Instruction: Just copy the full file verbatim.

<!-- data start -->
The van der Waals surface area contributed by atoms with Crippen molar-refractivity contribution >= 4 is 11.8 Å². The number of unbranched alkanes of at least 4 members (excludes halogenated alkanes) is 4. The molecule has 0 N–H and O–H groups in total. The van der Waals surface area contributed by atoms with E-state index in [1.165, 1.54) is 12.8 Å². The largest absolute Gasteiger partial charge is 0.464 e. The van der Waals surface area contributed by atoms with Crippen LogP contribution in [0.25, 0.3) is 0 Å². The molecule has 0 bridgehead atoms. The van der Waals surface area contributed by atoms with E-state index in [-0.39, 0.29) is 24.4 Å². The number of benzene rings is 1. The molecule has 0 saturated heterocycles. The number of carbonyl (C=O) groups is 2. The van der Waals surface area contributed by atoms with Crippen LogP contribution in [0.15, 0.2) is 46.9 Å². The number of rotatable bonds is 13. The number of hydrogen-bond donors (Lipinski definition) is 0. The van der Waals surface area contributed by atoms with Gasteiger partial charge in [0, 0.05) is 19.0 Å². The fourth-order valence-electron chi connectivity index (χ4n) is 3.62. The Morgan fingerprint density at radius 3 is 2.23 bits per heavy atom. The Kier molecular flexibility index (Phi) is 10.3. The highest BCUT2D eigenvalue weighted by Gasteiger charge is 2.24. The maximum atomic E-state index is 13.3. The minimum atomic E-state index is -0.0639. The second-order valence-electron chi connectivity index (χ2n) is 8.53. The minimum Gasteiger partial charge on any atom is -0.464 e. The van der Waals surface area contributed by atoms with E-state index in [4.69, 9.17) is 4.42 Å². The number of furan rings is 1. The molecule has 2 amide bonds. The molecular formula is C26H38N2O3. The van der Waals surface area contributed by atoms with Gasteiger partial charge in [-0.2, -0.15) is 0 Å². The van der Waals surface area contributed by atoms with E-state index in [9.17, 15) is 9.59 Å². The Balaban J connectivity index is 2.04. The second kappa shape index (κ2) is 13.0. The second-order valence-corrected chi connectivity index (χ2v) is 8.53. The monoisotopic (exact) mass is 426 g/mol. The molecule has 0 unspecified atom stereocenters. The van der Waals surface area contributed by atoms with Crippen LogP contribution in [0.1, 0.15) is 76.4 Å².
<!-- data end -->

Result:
The van der Waals surface area contributed by atoms with Crippen molar-refractivity contribution >= 4 is 11.8 Å². The number of unbranched alkanes of at least 4 members (excludes halogenated alkanes) is 4. The molecule has 0 N–H and O–H groups in total. The van der Waals surface area contributed by atoms with E-state index in [1.165, 1.54) is 12.8 Å². The largest absolute Gasteiger partial charge is 0.464 e. The van der Waals surface area contributed by atoms with Crippen LogP contribution in [0.25, 0.3) is 0 Å². The molecule has 0 bridgehead atoms. The van der Waals surface area contributed by atoms with E-state index in [-0.39, 0.29) is 24.4 Å². The number of benzene rings is 1. The molecule has 0 saturated heterocycles. The number of carbonyl (C=O) groups is 2. The van der Waals surface area contributed by atoms with Crippen LogP contribution in [0.15, 0.2) is 46.9 Å². The number of rotatable bonds is 13. The number of hydrogen-bond donors (Lipinski definition) is 0. The van der Waals surface area contributed by atoms with Gasteiger partial charge in [0, 0.05) is 19.0 Å². The fourth-order valence-electron chi connectivity index (χ4n) is 3.62. The Morgan fingerprint density at radius 3 is 2.23 bits per heavy atom. The Kier molecular flexibility index (Phi) is 10.3. The highest BCUT2D eigenvalue weighted by Gasteiger charge is 2.24. The maximum atomic E-state index is 13.3. The minimum atomic E-state index is -0.0639. The second-order valence-electron chi connectivity index (χ2n) is 8.53. The minimum Gasteiger partial charge on any atom is -0.464 e. The van der Waals surface area contributed by atoms with E-state index in [4.69, 9.17) is 4.42 Å². The number of furan rings is 1. The molecule has 2 amide bonds. The molecular formula is C26H38N2O3. The van der Waals surface area contributed by atoms with Gasteiger partial charge in [-0.2, -0.15) is 0 Å². The van der Waals surface area contributed by atoms with E-state index in [9.17, 15) is 9.59 Å². The Balaban J connectivity index is 2.04. The second kappa shape index (κ2) is 13.0. The second-order valence-corrected chi connectivity index (χ2v) is 8.53. The monoisotopic (exact) mass is 426 g/mol. The molecule has 0 unspecified atom stereocenters. The van der Waals surface area contributed by atoms with Crippen LogP contribution in [0.1, 0.15) is 76.4 Å².